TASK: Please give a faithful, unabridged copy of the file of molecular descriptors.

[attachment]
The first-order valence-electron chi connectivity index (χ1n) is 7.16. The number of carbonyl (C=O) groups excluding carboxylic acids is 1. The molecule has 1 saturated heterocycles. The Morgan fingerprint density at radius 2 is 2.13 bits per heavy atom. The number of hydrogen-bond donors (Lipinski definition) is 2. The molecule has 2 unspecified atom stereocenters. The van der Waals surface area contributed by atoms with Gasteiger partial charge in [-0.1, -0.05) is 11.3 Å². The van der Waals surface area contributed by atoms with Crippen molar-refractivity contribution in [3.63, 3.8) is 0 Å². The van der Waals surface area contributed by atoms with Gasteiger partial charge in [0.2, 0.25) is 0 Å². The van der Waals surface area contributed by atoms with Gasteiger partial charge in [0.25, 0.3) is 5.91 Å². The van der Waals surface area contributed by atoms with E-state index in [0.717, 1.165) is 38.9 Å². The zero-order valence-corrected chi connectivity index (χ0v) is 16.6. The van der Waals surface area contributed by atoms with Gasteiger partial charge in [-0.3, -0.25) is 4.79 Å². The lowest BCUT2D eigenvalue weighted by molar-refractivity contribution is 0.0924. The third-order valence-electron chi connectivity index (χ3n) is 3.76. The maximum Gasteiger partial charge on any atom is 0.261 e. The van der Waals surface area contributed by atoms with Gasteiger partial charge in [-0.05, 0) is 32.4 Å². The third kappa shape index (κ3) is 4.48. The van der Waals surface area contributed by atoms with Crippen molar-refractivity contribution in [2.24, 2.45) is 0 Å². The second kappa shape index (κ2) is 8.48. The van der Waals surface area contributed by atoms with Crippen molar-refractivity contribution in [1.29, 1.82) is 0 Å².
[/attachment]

The first-order valence-electron chi connectivity index (χ1n) is 7.16. The number of carbonyl (C=O) groups excluding carboxylic acids is 1. The molecule has 1 saturated heterocycles. The Morgan fingerprint density at radius 2 is 2.13 bits per heavy atom. The number of hydrogen-bond donors (Lipinski definition) is 2. The molecule has 2 unspecified atom stereocenters. The van der Waals surface area contributed by atoms with Gasteiger partial charge in [-0.1, -0.05) is 11.3 Å². The van der Waals surface area contributed by atoms with Crippen molar-refractivity contribution in [3.63, 3.8) is 0 Å². The van der Waals surface area contributed by atoms with Gasteiger partial charge in [0.2, 0.25) is 0 Å². The van der Waals surface area contributed by atoms with Gasteiger partial charge in [0.25, 0.3) is 5.91 Å². The van der Waals surface area contributed by atoms with E-state index in [0.717, 1.165) is 38.9 Å². The zero-order valence-corrected chi connectivity index (χ0v) is 16.6. The van der Waals surface area contributed by atoms with Gasteiger partial charge in [-0.3, -0.25) is 4.79 Å². The lowest BCUT2D eigenvalue weighted by molar-refractivity contribution is 0.0924. The third-order valence-electron chi connectivity index (χ3n) is 3.76. The maximum Gasteiger partial charge on any atom is 0.261 e. The van der Waals surface area contributed by atoms with Gasteiger partial charge in [-0.05, 0) is 32.4 Å². The third kappa shape index (κ3) is 4.48. The van der Waals surface area contributed by atoms with Crippen molar-refractivity contribution in [2.24, 2.45) is 0 Å². The second kappa shape index (κ2) is 8.48. The van der Waals surface area contributed by atoms with Crippen molar-refractivity contribution in [1.29, 1.82) is 0 Å².